She seemed oblivious to his presence, continuing to drag the knife in rough, ragged slashes through the tatters of what had once been a ridiculously-expensive silk and lace designer dress. He moved silently, floating rather than walking, into the bathroom and collected what he needed before returning to her side. As he crouched down beside her, he deliberately made his movements gentle in order not to startle her; she had injured herself enough already.

Before she was aware of his presence, he had closed his hand firmly over the one which held the knife. He felt her start, and her head shot up to stare at him. His heart tightened again at the sight of her face: pale, cheeks blotchy with tears, her brown eyes blurred and reddened from crying.

He realised that even though she was looking at him, she wasn't really seeing him, and he seized his opportunity to ease the knife from the tight grip her fingers had around it, and threw it to the floor. With great tenderness he took her small hands in his own larger ones so that he could examine her wounds. Taking the cloth, he dipped it in the disinfectant solution he had brought from the bathroom and proceeded to bathe her hands gently. She winced and whimpered in pain as he swiftly worked to wipe away the excess blood and clean the jagged slashes. Seeing that she was still barely aware of his presence, he slid his glasses down and risked a few gentle darts of heat vision on the worst of the cuts, sealing them and stopping the bleeding.

She was shaking, he realised, her entire body trembling as hot tears continued to flow from her eyes; some fell on his hands as he was holding hers. Once he had finished cleaning her hands, he wrapped his own clean handkerchief around the left one, which had taken the brunt of the damage. To his great relief, he judged that none of the cuts needed stitches. Murmuring softly and, he hoped, reassuringly to her, Clark then shifted his own body before gently lifting her until she was sitting on his lap on the floor, cradled in his arms. Whether or not she was by now aware of his presence, she instinctively rested her body against his, relaxing into him. She was cold, he realised, quickly darting some heat vision over her before she could be aware of what he was doing.

He continued to hold her silently for several minutes, stroking her hair gently, allowing her to become accustomed to his presence. He had never seen Lois so distressed before, and the sight of her tear-streaked face and the injuries to her hands, to say nothing of the sad, desperate expression he'd witnessed when he'd X-rayed her apartment, was tearing him apart. If only she'd talked to him; if only she could have trusted him enough to tell him that she needed company, wanted a shoulder to cry on. He could have been with her; she would never have got to the point of hurting herself.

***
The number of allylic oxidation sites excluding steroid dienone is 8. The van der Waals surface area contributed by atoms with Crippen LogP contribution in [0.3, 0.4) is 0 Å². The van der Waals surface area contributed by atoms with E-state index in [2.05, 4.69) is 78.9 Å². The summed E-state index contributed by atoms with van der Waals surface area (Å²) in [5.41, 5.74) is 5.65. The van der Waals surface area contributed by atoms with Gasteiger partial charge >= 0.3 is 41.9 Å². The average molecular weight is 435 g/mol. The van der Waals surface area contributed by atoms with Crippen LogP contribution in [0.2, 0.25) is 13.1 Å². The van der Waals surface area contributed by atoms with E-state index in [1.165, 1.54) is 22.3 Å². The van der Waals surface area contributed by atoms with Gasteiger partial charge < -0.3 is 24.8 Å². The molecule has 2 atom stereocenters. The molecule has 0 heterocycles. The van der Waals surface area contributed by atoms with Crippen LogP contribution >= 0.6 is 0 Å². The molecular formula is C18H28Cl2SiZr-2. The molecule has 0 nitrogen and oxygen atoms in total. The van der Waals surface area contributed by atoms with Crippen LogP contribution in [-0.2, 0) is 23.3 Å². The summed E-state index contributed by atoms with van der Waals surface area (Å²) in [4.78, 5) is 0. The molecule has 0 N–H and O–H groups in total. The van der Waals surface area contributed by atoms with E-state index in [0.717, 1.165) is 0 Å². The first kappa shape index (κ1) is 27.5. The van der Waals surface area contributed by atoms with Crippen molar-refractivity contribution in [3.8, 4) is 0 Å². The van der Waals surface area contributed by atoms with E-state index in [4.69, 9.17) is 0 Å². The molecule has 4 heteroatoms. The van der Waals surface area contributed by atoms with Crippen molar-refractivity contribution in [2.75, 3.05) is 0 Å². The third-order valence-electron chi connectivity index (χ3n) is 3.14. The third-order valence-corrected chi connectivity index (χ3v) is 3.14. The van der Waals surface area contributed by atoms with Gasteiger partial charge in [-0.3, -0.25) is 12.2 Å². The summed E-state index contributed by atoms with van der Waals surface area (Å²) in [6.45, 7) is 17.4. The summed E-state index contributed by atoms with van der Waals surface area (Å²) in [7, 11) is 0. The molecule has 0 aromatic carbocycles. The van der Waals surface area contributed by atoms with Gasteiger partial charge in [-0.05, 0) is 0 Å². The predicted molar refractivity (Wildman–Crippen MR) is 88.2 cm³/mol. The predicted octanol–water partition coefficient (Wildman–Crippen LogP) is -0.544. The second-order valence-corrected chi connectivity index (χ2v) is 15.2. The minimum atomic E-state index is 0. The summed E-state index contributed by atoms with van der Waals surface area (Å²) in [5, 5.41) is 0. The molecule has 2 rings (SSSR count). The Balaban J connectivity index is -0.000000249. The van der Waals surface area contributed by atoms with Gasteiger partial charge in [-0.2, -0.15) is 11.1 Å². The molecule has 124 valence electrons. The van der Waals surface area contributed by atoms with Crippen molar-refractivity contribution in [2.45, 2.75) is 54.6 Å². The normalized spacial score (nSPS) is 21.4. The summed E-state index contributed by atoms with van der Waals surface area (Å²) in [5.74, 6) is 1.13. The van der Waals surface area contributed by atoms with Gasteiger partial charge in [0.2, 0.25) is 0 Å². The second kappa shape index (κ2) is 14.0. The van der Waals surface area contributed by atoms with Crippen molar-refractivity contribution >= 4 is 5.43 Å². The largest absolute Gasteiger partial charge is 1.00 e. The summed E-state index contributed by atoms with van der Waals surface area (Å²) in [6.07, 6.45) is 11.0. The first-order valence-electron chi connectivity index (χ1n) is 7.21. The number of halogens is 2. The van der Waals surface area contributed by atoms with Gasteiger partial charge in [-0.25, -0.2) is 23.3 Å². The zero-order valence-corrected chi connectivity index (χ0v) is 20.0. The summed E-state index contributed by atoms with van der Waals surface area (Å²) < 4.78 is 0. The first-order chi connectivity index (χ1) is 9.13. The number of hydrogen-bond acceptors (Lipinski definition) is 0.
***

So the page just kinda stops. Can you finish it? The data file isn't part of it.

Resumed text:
He didn't think that she'd deliberately mutilated herself. It looked as if she had decided, for some reason, to destroy her wedding dress — probably what she'd learned about Luthor earlier that day had proven the last straw, for some reason. He wasn't sure why that should be the case — *had* she actually been in love with him? Clark couldn't bring himself to believe that; even the thought of it made him feel sick. But Lois's injuries hadn't been deliberate, he was sure of that.

After a while, he shook her very gently. "Lois? Lois, talk to me. Please, Lois," he murmured, now wanting her to snap out of her trance-likestate.

She sobbed again, loudly, then pulled back slightly from him, this time looking at him with eyes which did seem to take in her surroundings. "Cl… Clark?"

"I'm here, Lois." He hugged her lightly, giving her what he hoped was a reassuring smile.

"Oh, Clark!" she choked, burying her head in the crook of his shoulder. "Clark… it's all such a mess…" Huge gasping sobs prevented her from speaking then, and the tears began to flow again in earnest. Helpless, all Clark could do was hold her tightly against him, his hands stroking her back as he murmured meaningless words of comfort to her.

"Lois… that's it, let it all out," he urged softly. "You need to cry — come on, just let it go."

He lost track of time as they sat together on the floor; at one point he reflected that it was just as well he was Super-human, since he reasoned that any human male would have been suffering from cramp by that time. *He* was all right, though, and he would hold Lois, comfort her, for as long as she needed him.

Some time later, as the world outside the closed curtains grew dark, the great shaking sobs ceased and she began to stir. He relaxed his grip on her, allowing her to draw back from him. She pulled away, staring up at him with blurred eyes wet with her tears.


"Sshh, it's okay, Lois," he soothed. "Take it easy."

She started to look around her, as if she was only beginning to realise where she was and what she had been doing. Her gaze fell on her wedding dress, the huge rents and the rust-coloured streaks clearly visible even in the darkened room. "What… did I do that?" she asked unevenly, her voice husky from crying.

"Don't worry about it," Clark urged, freeing one hand and pushing the remnants of the dress further away. "Lois, you need to talk about what made you do this."

"I…" She trailed off, seeming to find speech difficult.